Growing passion for applied mathematics 

Cornell University professor demonstrates geometry with crochet

By Karen Herland

Cornell University professor Daina Taimina poses with a variety of the hyperbolic plane models she crocheted to demonstrate geometric principles for her students. Magnifying glass

Cornell University professor Daina Taimina poses with a variety of the hyperbolic plane models she crocheted to demonstrate geometric principles for her students.

When linguistics professor Charles Reiss introduced Cornell University mathematician Daina Taimina’s lecture on Nov. 6, the list of event sponsors hinted at the interdisciplinary treat the York Amphitheatre audience was about to receive.

Taimina’s presentation, on expressing complex geometric models through crochet, was presented by the Fibres Program, the Department of Studio Arts, the Department of Mathematics and Statistics and the Linguistics Students Association — all under the auspices of the Special Individualized Program of the School of Graduate Studies.

For Reiss, who has been involved with the SIP program since arriving here 14 years ago. “It would be hard to find a better topic to convey the spirit of SIP.”

The SIP program allows students to select three supervisors from across disciplines to guide them through complex research that does not fit within a single field, or that goes beyond the graduate programs currently available at Concordia.

Reiss, himself studied mathematics before turning to linguistics (“both involve cognitive science,” he explains). “Through SIP, I’ve supervised theses involving psychology, philosophy, computer science, mathematics and education.”

The program is increasingly popular, with 40 new students being accepted in the last year. “Everyone we accept chooses to come to Concordia.”

That spirit of intellectual curiosity was evident in the hall during Taimina’s presentation. The room was filled with mathematicians and fibres students who listened to the lecture while working on their own knitting projects.

Taimina offered a very personal presentation of her journey from Latvia to the U.S. and from mathematician to artist.

It was about a dozen years ago that Taimina conceived of using crochet to express the geometric notion of hyperbolic planes when she saw a simple illustrated model of exponential growth. The concept of exponential growth is fairly straightforward: think of that old example of having a penny on day one, 2˘ on the second day and the amount of money you collect by the end of the month by doubling each day.

Taimina has developed a more evocative example. “I just mention Bernie Madoff and Ponzi schemes and everyone understands what I mean.”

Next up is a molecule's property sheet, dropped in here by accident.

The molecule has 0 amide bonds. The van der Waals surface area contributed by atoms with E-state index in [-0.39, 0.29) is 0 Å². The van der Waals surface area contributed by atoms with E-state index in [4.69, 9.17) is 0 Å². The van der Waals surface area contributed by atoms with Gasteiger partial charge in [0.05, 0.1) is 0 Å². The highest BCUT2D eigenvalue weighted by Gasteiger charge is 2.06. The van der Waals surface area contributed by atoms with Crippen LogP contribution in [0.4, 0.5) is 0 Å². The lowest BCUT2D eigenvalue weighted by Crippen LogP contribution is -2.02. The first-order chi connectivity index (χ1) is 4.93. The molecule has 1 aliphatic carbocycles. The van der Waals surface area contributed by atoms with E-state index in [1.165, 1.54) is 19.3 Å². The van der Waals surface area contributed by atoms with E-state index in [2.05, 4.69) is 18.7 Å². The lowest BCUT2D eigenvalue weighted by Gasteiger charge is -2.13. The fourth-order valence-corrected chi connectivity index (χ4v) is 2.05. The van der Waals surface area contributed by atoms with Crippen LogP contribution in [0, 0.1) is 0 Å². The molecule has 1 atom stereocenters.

The concept of hyperbolic planes is a bit harder to grasp. In the past, mathematicians understood two basic forms for geometry, the plane and the sphere. It was in the 1820s and 1830s that two mathematicians conceived of a third structure, hyperbolic space.

It was Taimina who determined how to materially demonstrate that. “One way of understanding it is that it’s the geometric opposite of the sphere. On a sphere, the surface curves in on itself and is closed. A hyperbolic plane is a surface in which the space curves away from itself at every point.” In other words, the space is ever-increasing.

The illustrated model of exponential growth she saw reminded her of the schematic patterns she used in Europe to realize crochet projects. “I could never follow the patterns you use here, those are just words,” she said. By doubling every stitch into two, she was able to construct a hyperbolic plane. Taimina explained the early crochet rows in a project are completed in minutes, whereas the final ones can literally take hours to complete. By changing the ratio (for instance, an increase every fifth or tenth stitch, or a ratio of 2:3) the form and properties of the plane shift.

The project has been taken up by a number of groups. The Institute for Figuring in the U.S. has an online gallery of different exhibits using the basic form to create coral reefs or other displays.

She developed the idea with the help of her husband, David W. Henderson, also a Cornell mathematician. Like Taimina, Henderson was interested in developing concrete, hands-on ways for his students to learn about geometry. His book, Experiencing Geometry, offered similar approaches to mathematics education. According to Taimina, the book led to conversations, the conversations to marriage and the third edition of Experiencing Geometry was co-authored by the couple.

Henderson also spoke on Nov. 6. He presented a new curriculum for teaching geometry for the Algebra Project, an organization that teaches math skills.


Concordia University